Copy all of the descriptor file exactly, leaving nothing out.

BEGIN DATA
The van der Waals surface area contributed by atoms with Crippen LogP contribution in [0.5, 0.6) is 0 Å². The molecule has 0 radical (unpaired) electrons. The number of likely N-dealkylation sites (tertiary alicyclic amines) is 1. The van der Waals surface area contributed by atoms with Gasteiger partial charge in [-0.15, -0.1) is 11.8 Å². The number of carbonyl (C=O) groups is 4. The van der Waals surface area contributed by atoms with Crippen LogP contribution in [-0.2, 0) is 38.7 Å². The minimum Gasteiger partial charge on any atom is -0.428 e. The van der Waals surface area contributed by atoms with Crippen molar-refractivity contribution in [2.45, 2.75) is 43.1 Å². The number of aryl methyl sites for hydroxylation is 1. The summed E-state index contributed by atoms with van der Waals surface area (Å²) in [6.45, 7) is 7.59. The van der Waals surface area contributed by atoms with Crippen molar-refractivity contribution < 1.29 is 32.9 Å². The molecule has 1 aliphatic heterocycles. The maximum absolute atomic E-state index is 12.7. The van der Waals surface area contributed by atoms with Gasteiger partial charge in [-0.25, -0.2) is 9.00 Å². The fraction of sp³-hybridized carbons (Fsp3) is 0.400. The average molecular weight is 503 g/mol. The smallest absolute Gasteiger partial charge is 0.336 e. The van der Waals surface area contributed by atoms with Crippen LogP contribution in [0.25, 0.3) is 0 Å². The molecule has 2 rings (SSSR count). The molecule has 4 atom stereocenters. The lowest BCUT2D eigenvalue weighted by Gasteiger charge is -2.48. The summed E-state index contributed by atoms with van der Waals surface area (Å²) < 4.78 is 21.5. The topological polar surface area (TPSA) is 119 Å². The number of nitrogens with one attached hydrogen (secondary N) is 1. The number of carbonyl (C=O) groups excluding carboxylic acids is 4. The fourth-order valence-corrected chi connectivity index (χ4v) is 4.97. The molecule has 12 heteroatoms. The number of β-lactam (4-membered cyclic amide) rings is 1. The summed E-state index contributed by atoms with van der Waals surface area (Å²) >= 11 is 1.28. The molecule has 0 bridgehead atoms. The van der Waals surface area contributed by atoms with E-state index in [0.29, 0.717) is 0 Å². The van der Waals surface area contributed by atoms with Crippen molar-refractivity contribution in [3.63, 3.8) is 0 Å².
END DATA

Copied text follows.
The van der Waals surface area contributed by atoms with Crippen LogP contribution in [0.5, 0.6) is 0 Å². The molecule has 0 radical (unpaired) electrons. The number of likely N-dealkylation sites (tertiary alicyclic amines) is 1. The van der Waals surface area contributed by atoms with Gasteiger partial charge in [-0.15, -0.1) is 11.8 Å². The number of carbonyl (C=O) groups is 4. The van der Waals surface area contributed by atoms with Crippen LogP contribution in [-0.2, 0) is 38.7 Å². The minimum Gasteiger partial charge on any atom is -0.428 e. The van der Waals surface area contributed by atoms with Crippen molar-refractivity contribution in [2.45, 2.75) is 43.1 Å². The number of aryl methyl sites for hydroxylation is 1. The summed E-state index contributed by atoms with van der Waals surface area (Å²) in [6.45, 7) is 7.59. The van der Waals surface area contributed by atoms with Crippen molar-refractivity contribution < 1.29 is 32.9 Å². The molecule has 1 aliphatic heterocycles. The maximum absolute atomic E-state index is 12.7. The van der Waals surface area contributed by atoms with Gasteiger partial charge in [-0.25, -0.2) is 9.00 Å². The fraction of sp³-hybridized carbons (Fsp3) is 0.400. The average molecular weight is 503 g/mol. The smallest absolute Gasteiger partial charge is 0.336 e. The van der Waals surface area contributed by atoms with Crippen LogP contribution in [0.25, 0.3) is 0 Å². The molecule has 2 rings (SSSR count). The molecule has 4 atom stereocenters. The lowest BCUT2D eigenvalue weighted by Gasteiger charge is -2.48. The summed E-state index contributed by atoms with van der Waals surface area (Å²) < 4.78 is 21.5. The topological polar surface area (TPSA) is 119 Å². The number of nitrogens with one attached hydrogen (secondary N) is 1. The number of carbonyl (C=O) groups excluding carboxylic acids is 4. The fourth-order valence-corrected chi connectivity index (χ4v) is 4.97. The molecule has 12 heteroatoms. The number of β-lactam (4-membered cyclic amide) rings is 1. The summed E-state index contributed by atoms with van der Waals surface area (Å²) >= 11 is 1.28. The molecule has 0 bridgehead atoms. The van der Waals surface area contributed by atoms with E-state index in [0.29, 0.717) is 0 Å². The van der Waals surface area contributed by atoms with Crippen molar-refractivity contribution in [3.63, 3.8) is 0 Å².